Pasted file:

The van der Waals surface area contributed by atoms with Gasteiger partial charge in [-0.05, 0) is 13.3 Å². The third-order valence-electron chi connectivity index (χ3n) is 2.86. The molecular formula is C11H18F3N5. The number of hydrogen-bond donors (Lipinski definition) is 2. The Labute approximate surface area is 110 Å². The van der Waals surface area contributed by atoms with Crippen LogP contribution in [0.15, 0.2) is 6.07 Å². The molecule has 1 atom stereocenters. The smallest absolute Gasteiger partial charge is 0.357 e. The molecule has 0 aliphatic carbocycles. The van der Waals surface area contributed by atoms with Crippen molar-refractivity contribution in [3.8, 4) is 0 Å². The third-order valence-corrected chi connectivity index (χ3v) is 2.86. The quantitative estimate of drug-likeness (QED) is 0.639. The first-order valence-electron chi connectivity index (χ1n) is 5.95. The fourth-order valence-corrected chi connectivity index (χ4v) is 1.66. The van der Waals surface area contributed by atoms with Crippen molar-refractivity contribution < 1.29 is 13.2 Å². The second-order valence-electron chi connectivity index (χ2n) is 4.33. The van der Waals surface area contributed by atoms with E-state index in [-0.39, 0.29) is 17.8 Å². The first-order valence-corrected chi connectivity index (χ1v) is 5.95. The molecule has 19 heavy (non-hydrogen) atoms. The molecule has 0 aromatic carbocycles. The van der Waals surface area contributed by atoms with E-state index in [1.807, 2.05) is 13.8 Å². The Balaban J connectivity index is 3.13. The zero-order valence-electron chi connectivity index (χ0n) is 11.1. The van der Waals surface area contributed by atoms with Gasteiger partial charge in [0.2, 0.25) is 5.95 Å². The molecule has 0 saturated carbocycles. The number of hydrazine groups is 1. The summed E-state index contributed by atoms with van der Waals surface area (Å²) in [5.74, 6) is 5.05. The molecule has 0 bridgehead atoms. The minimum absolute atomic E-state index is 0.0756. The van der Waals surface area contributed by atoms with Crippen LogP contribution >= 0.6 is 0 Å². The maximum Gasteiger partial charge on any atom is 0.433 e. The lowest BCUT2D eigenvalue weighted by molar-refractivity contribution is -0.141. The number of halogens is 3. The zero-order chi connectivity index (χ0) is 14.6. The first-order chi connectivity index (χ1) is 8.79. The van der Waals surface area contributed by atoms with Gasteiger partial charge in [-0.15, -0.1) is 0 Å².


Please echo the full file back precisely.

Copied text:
The van der Waals surface area contributed by atoms with Gasteiger partial charge in [-0.05, 0) is 13.3 Å². The third-order valence-electron chi connectivity index (χ3n) is 2.86. The molecular formula is C11H18F3N5. The number of hydrogen-bond donors (Lipinski definition) is 2. The Labute approximate surface area is 110 Å². The van der Waals surface area contributed by atoms with Crippen LogP contribution in [0.15, 0.2) is 6.07 Å². The molecule has 1 atom stereocenters. The smallest absolute Gasteiger partial charge is 0.357 e. The molecule has 0 aliphatic carbocycles. The van der Waals surface area contributed by atoms with Crippen molar-refractivity contribution in [3.8, 4) is 0 Å². The third-order valence-corrected chi connectivity index (χ3v) is 2.86. The quantitative estimate of drug-likeness (QED) is 0.639. The first-order valence-electron chi connectivity index (χ1n) is 5.95. The fourth-order valence-corrected chi connectivity index (χ4v) is 1.66. The van der Waals surface area contributed by atoms with Crippen molar-refractivity contribution < 1.29 is 13.2 Å². The second-order valence-electron chi connectivity index (χ2n) is 4.33. The van der Waals surface area contributed by atoms with E-state index in [-0.39, 0.29) is 17.8 Å². The first-order valence-corrected chi connectivity index (χ1v) is 5.95. The molecule has 19 heavy (non-hydrogen) atoms. The molecule has 0 aromatic carbocycles. The van der Waals surface area contributed by atoms with E-state index in [1.807, 2.05) is 13.8 Å². The Balaban J connectivity index is 3.13. The zero-order valence-electron chi connectivity index (χ0n) is 11.1. The van der Waals surface area contributed by atoms with Gasteiger partial charge in [0.2, 0.25) is 5.95 Å². The molecule has 0 saturated carbocycles. The number of hydrazine groups is 1. The summed E-state index contributed by atoms with van der Waals surface area (Å²) in [5.74, 6) is 5.05. The molecule has 0 bridgehead atoms. The minimum absolute atomic E-state index is 0.0756. The van der Waals surface area contributed by atoms with Crippen LogP contribution >= 0.6 is 0 Å². The maximum Gasteiger partial charge on any atom is 0.433 e. The lowest BCUT2D eigenvalue weighted by molar-refractivity contribution is -0.141. The number of halogens is 3. The zero-order chi connectivity index (χ0) is 14.6. The first-order chi connectivity index (χ1) is 8.79. The van der Waals surface area contributed by atoms with Gasteiger partial charge in [-0.15, -0.1) is 0 Å².